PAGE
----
only the best players, but the most successful teams have contained the most moral and religious men. In a class prayer-meeting I once heard a man, who was for two years a most valuable player (a captain one of those years), declare that the great success of the team the previous season was, in his opinion, due to the fact that "among the team and substitutes there were so many praying men." As it was with this man, so it has ever been with the successful captains as well as the successful coachers at Yale. They have been God-fearing men, upright in action and clean in speech.
With reference to the colleges, the good effects of the game of football which they produce in common with the other sports need only a passing mention. Among these may be instanced the esprit de corps to which they give rise, the healthy excitements necessary to young men which they furnish—excitements which, for many, replace and moderate, if they do not entirely drive out, the old excitements of gambling and drinking, gate-stealing, contests between town and gown, formerly so prevalent and so difficult to deal with on the part of the college authorities. But in addition to these and other benefits to the college world, football with its contests and training comes at a time of the year when it does the most good not only in the directions mentioned, but in two other ways. Boys who are just entering college and, who are for the first time in their careers freed from the restraints of school or home, it introduces to a new discipline, a discipline of their fellows, and to new ideals, which, if not the highest, are at least respectable and worthy of imitation. It brings many of them in contact with the best men in college, and saves not a few of them from wasting their idle hours in foolish and hurtful dissipation. Again, it absorbs the attention of all the college to such a degree as to divert the minds of many of those upper classmen who formerly thought they had a mission to perform in acquainting the new men with the submission required of them in their college home. The discipline of the sport coming at the time it does has almost entirely done away with that occupation. The freshmen have learned their lesson in a better way, under better instructors. The discipline of football has almost banished the discipline of hazing, or left it tame and without excuse for its existence.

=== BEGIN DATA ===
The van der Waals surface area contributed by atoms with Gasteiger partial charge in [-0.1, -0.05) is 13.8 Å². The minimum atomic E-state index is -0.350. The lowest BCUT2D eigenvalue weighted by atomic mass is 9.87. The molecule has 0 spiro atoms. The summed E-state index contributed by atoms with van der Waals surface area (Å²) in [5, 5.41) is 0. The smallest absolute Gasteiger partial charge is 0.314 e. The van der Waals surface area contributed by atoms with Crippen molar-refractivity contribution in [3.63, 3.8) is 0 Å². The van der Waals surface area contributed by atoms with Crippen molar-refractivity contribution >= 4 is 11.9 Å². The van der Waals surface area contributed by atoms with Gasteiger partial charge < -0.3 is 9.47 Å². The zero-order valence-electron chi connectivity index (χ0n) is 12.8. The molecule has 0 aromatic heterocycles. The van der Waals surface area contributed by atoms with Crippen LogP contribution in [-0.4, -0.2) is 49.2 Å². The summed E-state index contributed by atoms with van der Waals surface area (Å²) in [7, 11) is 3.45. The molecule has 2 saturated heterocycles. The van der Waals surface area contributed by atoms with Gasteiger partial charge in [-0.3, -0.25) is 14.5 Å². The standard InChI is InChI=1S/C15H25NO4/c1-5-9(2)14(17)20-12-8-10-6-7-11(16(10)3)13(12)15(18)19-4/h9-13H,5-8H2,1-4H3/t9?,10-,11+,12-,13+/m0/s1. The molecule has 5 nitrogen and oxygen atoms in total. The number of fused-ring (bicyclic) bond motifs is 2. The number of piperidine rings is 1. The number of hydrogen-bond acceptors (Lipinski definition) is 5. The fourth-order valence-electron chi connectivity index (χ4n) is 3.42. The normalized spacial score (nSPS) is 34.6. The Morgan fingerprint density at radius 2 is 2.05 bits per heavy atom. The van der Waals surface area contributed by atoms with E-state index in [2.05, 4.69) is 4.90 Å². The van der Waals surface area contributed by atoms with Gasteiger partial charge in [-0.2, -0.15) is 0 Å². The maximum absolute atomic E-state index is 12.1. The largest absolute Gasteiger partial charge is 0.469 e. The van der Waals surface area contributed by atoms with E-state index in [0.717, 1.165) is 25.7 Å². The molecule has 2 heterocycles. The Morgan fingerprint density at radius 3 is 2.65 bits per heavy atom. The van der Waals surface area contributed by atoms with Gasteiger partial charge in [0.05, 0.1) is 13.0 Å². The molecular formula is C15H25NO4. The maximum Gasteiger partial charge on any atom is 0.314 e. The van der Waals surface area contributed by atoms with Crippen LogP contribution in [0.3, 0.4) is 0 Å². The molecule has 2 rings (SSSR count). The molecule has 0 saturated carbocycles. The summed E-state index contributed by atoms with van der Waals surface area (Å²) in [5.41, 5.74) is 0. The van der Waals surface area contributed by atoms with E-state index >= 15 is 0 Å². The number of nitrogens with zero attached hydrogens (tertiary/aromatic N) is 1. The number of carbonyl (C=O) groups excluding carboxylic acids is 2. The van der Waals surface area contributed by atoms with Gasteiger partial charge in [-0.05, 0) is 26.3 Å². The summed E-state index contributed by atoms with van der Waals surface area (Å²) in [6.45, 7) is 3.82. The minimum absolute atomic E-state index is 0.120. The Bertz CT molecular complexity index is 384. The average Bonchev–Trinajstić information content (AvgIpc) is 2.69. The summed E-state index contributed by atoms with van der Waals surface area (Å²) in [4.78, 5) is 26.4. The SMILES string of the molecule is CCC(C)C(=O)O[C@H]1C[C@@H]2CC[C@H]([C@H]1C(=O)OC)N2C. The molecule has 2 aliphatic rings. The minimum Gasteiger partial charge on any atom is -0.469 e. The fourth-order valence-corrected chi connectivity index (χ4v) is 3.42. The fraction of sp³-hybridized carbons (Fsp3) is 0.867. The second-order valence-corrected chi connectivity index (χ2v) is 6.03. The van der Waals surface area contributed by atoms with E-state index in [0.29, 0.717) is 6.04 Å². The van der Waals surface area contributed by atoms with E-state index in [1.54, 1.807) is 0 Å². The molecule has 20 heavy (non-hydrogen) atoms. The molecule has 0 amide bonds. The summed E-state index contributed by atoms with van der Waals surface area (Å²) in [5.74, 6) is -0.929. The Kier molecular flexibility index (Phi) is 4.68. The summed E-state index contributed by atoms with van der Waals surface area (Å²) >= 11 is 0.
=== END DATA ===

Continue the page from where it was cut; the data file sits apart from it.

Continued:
To the public the sport is most valuable, especially for those who have boys to educate. The game has spread from the colleges to the schools. The discipline of play has helped the discipline of the study room. Indeed, it has supplemented it with a new education. It has furnished stronger bodies with better brains. It has given an antidote to excessive culture, which often enfeebles the body while it refines the mind. It has given